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Basic Income: Privilege or Right?

Updated: Mar 15

Some argue that basic income, or a minimum degree of money needed to live according to some socioeconomic standard, should not be a privilege; instead, it should be a human right. Under such a system, there would be two basic types of payments offered to the public, which are universal basic vouchers and universal basic services. Universal basic vouchers are payments that can be exchanged for specific goods and services. On the other hand, universal basic services provide free access to services and resources such as healthcare, education and public transportation.


Universal basic income (UBI) is often supported and limited by five sustainability principles. The security difference principle aims to provide equal financial security to fulfill the basic needs of all citizens. The paternalism test principle, which tries to prevent universal income from trampling individual freedom, grants people the freedom to spend money as they see fit. The rights-not-charity principle emphasizes providing goods, services and financial support based on citizenship and human rights, instead of altruistic charity. The ecological constraint principle highlights the positive impact of UBI on the human ecosystem, addressing environmental challenges and the interconnections between social and ecological systems.


Finally, the dignified work principle suggests that meaningful work can attract more workers to the workforce and reduce dependency on UBI, preventing universal income from inflaming welfare dependence. It prioritizes income security and meaningful job opportunities that contribute positively to society, fulfilling the desire for work that is valued and respected for its societal benefits.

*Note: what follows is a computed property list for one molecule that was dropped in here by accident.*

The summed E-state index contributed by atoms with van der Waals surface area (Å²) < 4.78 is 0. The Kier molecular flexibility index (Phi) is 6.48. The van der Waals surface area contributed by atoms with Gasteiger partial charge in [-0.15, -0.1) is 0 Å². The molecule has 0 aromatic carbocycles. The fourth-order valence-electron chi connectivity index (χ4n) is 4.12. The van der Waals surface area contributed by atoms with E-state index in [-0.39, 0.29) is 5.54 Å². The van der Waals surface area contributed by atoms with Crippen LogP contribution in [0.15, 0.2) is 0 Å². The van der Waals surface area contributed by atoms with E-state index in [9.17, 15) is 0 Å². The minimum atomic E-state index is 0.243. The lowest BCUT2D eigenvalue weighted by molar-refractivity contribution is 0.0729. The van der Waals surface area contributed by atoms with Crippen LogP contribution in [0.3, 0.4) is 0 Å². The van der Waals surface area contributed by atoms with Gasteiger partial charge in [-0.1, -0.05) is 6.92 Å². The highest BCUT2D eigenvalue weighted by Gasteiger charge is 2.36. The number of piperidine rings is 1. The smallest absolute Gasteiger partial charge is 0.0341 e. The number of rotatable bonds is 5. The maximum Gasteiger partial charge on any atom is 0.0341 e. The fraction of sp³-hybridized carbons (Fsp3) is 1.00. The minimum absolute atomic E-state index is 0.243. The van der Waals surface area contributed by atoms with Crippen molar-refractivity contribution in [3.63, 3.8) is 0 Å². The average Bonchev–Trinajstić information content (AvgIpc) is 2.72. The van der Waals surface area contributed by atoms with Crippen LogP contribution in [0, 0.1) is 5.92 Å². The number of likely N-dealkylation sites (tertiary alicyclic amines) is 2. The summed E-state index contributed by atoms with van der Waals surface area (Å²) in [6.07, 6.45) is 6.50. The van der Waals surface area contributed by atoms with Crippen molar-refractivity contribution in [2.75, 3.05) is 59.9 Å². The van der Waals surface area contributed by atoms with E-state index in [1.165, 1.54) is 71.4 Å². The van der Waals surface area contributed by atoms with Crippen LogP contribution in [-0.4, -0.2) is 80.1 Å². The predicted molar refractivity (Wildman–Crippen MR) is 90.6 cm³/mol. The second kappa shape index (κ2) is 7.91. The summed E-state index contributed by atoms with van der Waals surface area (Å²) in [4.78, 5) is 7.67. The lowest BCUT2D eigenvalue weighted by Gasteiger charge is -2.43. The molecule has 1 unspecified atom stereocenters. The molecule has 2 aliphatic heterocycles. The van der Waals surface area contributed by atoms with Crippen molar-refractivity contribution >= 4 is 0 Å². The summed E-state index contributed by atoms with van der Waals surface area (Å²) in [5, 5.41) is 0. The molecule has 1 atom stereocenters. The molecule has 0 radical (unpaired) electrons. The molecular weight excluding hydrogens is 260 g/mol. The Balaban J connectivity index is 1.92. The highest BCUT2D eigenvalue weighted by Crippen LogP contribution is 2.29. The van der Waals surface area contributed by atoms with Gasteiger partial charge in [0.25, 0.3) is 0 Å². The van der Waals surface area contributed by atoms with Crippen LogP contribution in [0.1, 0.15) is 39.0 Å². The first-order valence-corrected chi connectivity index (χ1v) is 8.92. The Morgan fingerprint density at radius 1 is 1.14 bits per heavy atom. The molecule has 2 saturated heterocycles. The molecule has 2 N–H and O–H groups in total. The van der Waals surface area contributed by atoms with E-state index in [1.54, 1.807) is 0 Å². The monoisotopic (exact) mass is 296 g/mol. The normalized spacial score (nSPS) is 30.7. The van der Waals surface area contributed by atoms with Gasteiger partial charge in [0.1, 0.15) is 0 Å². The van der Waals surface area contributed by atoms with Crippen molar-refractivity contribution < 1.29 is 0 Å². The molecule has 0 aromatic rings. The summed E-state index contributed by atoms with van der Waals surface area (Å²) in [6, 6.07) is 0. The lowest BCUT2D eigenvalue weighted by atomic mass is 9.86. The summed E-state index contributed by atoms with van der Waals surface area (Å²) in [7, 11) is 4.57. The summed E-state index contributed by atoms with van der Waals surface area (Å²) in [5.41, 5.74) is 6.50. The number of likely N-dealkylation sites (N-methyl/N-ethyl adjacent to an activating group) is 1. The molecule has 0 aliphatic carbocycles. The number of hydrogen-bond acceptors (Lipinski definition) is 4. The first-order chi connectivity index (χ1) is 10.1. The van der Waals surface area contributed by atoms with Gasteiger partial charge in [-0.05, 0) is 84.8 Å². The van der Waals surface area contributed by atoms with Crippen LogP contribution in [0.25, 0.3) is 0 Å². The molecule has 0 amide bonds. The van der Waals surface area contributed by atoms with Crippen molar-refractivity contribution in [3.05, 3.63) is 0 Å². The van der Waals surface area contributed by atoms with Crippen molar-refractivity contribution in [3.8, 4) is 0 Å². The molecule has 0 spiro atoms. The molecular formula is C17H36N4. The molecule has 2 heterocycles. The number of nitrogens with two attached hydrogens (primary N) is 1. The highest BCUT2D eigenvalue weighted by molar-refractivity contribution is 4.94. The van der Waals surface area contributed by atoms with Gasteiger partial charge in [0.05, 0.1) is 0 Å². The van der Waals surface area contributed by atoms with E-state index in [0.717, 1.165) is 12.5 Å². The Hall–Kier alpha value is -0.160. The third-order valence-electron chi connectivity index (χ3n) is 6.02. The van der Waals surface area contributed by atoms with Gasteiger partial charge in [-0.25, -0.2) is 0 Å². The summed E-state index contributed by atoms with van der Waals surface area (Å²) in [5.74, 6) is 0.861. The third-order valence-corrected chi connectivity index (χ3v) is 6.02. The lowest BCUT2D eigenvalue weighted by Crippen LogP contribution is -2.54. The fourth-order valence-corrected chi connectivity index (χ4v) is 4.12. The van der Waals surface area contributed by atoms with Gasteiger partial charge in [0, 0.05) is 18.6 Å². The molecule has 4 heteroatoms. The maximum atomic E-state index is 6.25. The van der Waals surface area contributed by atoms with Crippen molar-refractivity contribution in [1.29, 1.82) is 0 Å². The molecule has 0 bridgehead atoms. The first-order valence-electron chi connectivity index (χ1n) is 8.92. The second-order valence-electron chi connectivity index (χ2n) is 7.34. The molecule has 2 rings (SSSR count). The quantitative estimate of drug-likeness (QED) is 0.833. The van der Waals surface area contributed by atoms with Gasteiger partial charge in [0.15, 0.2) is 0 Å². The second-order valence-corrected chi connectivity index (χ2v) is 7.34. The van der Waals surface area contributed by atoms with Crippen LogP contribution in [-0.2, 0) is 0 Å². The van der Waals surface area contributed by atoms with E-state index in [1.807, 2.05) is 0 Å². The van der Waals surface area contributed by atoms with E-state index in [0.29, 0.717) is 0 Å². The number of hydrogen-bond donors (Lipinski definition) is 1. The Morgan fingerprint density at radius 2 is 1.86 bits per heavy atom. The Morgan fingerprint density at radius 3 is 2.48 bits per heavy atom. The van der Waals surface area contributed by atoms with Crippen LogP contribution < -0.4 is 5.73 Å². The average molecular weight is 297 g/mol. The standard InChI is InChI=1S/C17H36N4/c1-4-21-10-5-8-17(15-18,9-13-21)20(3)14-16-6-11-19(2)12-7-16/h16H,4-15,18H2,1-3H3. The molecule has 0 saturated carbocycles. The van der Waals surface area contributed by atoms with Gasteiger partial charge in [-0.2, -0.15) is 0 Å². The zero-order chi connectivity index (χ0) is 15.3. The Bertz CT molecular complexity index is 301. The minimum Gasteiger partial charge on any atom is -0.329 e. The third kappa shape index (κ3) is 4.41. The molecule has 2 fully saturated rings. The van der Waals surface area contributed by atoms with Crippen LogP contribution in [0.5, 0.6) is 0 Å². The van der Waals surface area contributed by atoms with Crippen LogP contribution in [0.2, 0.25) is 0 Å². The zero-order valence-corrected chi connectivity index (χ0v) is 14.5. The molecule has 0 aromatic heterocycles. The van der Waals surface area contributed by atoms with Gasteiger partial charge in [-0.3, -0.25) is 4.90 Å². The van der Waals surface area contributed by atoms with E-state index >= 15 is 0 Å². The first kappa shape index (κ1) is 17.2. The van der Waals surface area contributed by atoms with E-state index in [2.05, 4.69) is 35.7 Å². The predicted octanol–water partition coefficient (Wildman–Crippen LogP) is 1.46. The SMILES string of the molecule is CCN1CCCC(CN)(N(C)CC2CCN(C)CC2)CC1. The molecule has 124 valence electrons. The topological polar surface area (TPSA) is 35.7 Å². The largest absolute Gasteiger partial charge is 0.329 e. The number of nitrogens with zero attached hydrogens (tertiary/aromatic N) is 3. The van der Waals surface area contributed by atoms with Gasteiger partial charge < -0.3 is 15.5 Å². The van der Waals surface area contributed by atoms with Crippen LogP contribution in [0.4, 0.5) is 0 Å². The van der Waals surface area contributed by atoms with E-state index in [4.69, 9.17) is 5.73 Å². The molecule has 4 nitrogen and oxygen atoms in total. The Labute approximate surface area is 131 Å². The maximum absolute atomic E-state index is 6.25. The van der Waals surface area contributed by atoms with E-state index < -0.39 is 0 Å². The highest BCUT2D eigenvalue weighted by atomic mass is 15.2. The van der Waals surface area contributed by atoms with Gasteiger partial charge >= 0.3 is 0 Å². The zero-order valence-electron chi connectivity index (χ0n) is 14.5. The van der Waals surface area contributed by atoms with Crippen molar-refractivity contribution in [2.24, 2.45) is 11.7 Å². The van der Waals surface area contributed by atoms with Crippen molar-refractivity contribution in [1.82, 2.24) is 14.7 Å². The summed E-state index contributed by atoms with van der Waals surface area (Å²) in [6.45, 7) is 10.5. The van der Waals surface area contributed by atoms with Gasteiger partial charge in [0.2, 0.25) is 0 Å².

These principles collectively serve to evaluate and promote the effectiveness of UBI policies, ensuring economic security, individual autonomy, social equality, environmental benefits and dignified employment opportunities. Together, these principles provide a framework for evaluating the effectiveness of UBI policies and their potential impact on various aspects of society.


It's often argued that UBI policies inevitably create welfare dependency, stoke laziness and fail basic, economic pragmatism. Welfare systems can be manipulated and can often fail to address underlying issues that perpetuate poverty. I have personally seen people misuse welfare subsidies for prolonged periods of time, turning a safety net into a crutch. 

Perhaps a middle ground is possible. Perhaps UBI policies can be crafted in an economically feasible way. Perhaps income can be recognized as a human right while self-sufficiency and responsible resource use are promoted. 


Sources


Sophia Seung-Yoon Lee, & Lee, J. (2020). Evaluating basic income, basic service, and basic voucher for social and ecological sustainability. Sustainability, 12(20), 8348. doi:https://doi.org/10.3390/su12208348

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